Now On a Ratings Roll, Chris Hayes Remembers When His Show Was ‘Written Off For Dead’

By A.J. Katz Comment

Chris Hayes is both invigorated and exhausted by the current news cycle.

“I don’t think any of us have ever worked harder,” Hayes told TVNewser in an interview Friday. The hard work is paying off.  In February, All In posted the network’s best 8 p.m. ratings since November 2008, when Keith Olbermann was host. The show, which Hayes has hosted for four years, has also defeated the 8 p.m. hour of AC 360 in total viewers for 3 consecutive months. Despite calling us out for our daily ratings Scoreboard in 2015, Hayes seems to be okay with it these days.

Hayes was in West Virginia this weekend for a town hall with Sen. Bernie Sanders that will air tonight. “We want to keep getting out into the country and talking to people about how they’re understanding what’s going on,” he told us.

TVNewser: Covering this president is obviously a challenging endeavor. Is this an exciting time or a daunting time?

Hayes: I think it’s both. The sheer amount of information to process, and even the basic enterprise of figuring out what’s true and what’s not is really labor-intensive in a way I don’t think it’s ever been before. The nature of the news cycle forces you to make a lot of decisions on what to focus on, you can’t just chase everything. I think the intensity of that is difficult. You feel wrung out at the end of every day. But it also feels incredibly important and vital and mission-directed.

TVNewser: Why are more folks watching All In than ever before?

Hayes: I think it comes down to three basic things. One, the show is better now than it has ever been. Second, the power of TV is really about familiarity and trust. Those things are not granted immediately. They take time to earn, and I think that the longer you’re on, and the more that you show you’re doing good work, the easier it is to earn that familiarity and trust. Third, it’s the macro environment we are in. The amount of attention now being paid to the news is probably unprecedented. A huge swath of Americans who you might consider marginal news consumers are really attuned right now.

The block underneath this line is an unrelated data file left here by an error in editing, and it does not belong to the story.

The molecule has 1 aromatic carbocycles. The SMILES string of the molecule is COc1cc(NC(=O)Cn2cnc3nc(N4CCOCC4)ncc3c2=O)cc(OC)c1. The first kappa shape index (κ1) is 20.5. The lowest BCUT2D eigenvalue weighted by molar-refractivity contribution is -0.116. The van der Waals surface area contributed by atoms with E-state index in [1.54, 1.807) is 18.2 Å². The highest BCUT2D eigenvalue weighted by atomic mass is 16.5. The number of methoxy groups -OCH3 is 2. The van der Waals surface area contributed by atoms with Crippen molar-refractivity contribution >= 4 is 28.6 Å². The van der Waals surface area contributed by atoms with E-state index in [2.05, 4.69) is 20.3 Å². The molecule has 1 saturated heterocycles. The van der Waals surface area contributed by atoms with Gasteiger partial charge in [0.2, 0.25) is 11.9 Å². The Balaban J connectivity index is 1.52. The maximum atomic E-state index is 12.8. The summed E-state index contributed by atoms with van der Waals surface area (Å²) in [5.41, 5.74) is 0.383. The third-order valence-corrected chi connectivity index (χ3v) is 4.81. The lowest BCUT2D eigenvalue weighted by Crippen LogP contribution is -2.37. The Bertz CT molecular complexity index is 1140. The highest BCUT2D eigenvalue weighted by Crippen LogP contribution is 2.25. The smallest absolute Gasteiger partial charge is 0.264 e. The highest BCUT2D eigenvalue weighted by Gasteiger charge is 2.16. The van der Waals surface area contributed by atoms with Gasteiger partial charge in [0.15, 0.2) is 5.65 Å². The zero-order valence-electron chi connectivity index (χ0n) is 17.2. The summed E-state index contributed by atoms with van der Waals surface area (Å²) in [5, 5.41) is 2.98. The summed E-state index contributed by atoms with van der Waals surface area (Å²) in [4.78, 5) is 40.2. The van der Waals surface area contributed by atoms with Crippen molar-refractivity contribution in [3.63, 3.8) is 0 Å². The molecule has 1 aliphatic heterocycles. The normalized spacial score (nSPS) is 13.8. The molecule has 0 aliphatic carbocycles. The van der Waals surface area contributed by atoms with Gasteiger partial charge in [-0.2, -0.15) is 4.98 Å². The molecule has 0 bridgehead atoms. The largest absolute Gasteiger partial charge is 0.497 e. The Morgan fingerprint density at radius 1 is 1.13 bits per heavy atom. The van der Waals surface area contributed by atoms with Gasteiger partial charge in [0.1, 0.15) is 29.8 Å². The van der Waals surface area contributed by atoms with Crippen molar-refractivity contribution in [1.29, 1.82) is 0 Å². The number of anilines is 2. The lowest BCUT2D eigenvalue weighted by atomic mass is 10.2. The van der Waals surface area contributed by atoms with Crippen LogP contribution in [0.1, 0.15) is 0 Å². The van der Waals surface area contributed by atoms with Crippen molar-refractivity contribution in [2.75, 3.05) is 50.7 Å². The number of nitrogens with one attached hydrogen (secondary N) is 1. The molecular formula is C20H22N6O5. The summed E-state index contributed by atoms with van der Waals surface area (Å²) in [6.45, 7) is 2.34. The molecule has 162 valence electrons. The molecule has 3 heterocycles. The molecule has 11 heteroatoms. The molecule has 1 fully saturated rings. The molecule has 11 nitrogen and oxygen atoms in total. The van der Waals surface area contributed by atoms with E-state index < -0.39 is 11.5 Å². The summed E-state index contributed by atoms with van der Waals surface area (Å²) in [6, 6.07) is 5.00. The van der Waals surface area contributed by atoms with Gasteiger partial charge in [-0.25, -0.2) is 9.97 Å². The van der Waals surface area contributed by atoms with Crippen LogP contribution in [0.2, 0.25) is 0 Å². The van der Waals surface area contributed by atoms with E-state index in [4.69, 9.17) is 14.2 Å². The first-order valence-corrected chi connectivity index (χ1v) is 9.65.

TVNewser: Beyond your show, what has the rise in ratings across the network meant for staff morale?

Hayes: I think a huge part of what impacts morale is the way things are moving, as opposed to the specific numbers. When you feel like you have forward momentum, and you feel like you’re growing, it feels good. It definitely impacts morale in a positive way. No question. There’s a whole psychology that can happen when things go in the opposite direction. All In has been through that too. That’s less enjoyable and you can also psych yourself out. You have to be confident in the product you’re putting out and the editorial decisions that you’re making.

TVNewser: A number of outlets described you as a dead host walking not too long ago. All In won an Emmy last year, and your Back to Baltimore special was a Peabody finalist. How did you maintain your focus amid all the noise?

Hayes: I had to learn early on to block things out. This show has been written off for dead more times than I can count. I would be lying if I said I didn’t take some pleasure in proving some haters wrong. There were articles written with an attitude of certainty that time has belied. I remember the times when we had our biggest challenges with the show, which I think a lot had to do with our new-ness and the news cycle we were born into. A lot of TV is about timing. We started in a period where things were down for everyone. The thing I learned is you will drive yourself crazy if you read all of that stuff. The process is a little like baseball because it’s a daily thing. Even the best hitters in the Majors go 0 for 4 some days, but they have to shake it off and come in the next day. If you spend a lot of time wallowing in what people are saying about you, you make it impossible for yourself to perform.

TVNewser: When we interviewed you for our What’s Your Show series back in 2014, you said your editorial process was a “real learning curve about what stories you choose to do.” I imagine in the early days of the Trump administration that’s not the case?

Hayes: It’s still hard, but I think we have a more developed sense of what we’re trying to do and what the approach of the show is then we have ever had before. The challenge isn’t as much about what the show’s identity is, which we have a firmer grasp on, but rather the sheer volume of news.

 

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